Despite stereotypes, country music is unique and meaningful

Michael Read, Reporter

Hang on for a minute...we're trying to find some more stories you might like.


Email This Story






What is a stereotype? Simple question, right? What about stereotypes in music, specifically country music? Go ahead and think about the first things that come to mind when you hear country music.

Here’s my list: trucks, beer, country girls, tailgates, fried chicken, boots, the American flag and naturally, the crazy idea that everyone who listens to country music is either a redneck or a racist. Did your list match any of mine?

My list probably resembles yours because those who don’t listen to country don’t know the real meaning behind the genre. It is difficult to know the artists and the songs, because the stigma of the genre generally distracts people.

Yes, country music does have its share of songs about trucks, beer and country girls. “I Love this Bar,” “Alcohol,” “Truck Yeah” and “Country Girl (Shake it for Me)” are just a few examples that exploit the typical country girl shaking it on the tailgate, or the true love of a man and his alcoholic beverage. But come on, who doesn’t love a good cold beer now and then?

But the country music genre is more than just a good time. It is music about real life. It is music about death, love and what truly matters in life: happiness. It might sound mushy, but the songs about real life make the genre so unique. It is what connects us – as fans – to artists on a level you can’t get anywhere else in the music industry.

Songs like Tim McGraw’s, “Live Like You Were Dying” and Garth Brooks’, “If Tomorrow Never Comes” are two staples in the genre that completely change the viewer’s outlook on life.

Country love songs are not simply about getting laid and twerking like Miley Cyrus, instead they have meaning. “Forever and Ever, Amen” by Randy Travis, “Then” by Brad Paisley and “Remember When” by Alan Jackson are the types of songs you play to the lucky person in your life when you want to show them how much they mean to you lyrically.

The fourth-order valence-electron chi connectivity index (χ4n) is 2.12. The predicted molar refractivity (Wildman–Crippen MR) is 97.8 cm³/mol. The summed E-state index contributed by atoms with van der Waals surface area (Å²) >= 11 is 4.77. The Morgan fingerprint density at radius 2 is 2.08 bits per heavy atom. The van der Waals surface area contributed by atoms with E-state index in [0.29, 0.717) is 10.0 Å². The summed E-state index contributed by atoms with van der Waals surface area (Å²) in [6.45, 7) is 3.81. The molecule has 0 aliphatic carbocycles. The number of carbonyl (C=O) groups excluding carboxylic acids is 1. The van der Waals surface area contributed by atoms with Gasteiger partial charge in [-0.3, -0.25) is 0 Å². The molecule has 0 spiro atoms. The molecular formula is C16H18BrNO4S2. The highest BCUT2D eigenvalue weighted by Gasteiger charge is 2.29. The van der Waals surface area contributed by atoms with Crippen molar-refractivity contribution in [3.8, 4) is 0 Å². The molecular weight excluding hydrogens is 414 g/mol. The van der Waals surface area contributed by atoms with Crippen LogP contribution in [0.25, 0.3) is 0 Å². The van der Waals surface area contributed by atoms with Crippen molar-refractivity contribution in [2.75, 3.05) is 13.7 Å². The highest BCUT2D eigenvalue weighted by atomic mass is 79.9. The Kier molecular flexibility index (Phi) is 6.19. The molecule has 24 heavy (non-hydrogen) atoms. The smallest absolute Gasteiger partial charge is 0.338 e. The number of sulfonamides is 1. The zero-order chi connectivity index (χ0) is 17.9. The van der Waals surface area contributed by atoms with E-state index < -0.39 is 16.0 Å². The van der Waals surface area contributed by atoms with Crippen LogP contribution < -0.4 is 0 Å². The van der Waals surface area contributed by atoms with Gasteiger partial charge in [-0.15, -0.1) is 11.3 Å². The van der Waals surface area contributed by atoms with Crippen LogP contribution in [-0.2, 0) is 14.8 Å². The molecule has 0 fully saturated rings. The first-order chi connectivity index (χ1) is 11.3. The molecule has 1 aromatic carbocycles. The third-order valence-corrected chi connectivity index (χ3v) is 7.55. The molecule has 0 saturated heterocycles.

Surprisingly, even some songs that mention trucks or drinking have a different meaning than the title may suggest. “I Drive Your Truck” by Lee Brice, “Whiskey Lullaby” by Brad Paisley featuring Alison Krauss and “Drink A Beer” by Luke Bryan, are all songs that suggest a stereotypical good old fashion time, but instead talk about important memories and commitment.

A large portion of country musicians write their own songs, record them and build an album all from the birthplace of country music. Nashville, Tennessee, is home to country music and many of its artists. It is a country music holy land filled with a rich musical history from the past, present and future of the genre.

Unlike pop influenced cities such as New York and Los Angeles, Nashville is special because everyone is a neighbor and family. Country music is built off this idea. You will rarely read the headlines and see a feud in country music. Everyone is friendly in the genre, which can be seen through several country award shows.

To all the people who say they don’t like country music, have you ever listened to it? Have you ever actually listened to the full song and its meaning? Probably not. And with that being said, all I have to say is, really? If you can listen to “Work” by Rihanna on repeat then you can give country the time of day.

 

email: read.record@outlook.com

Print Friendly, PDF & Email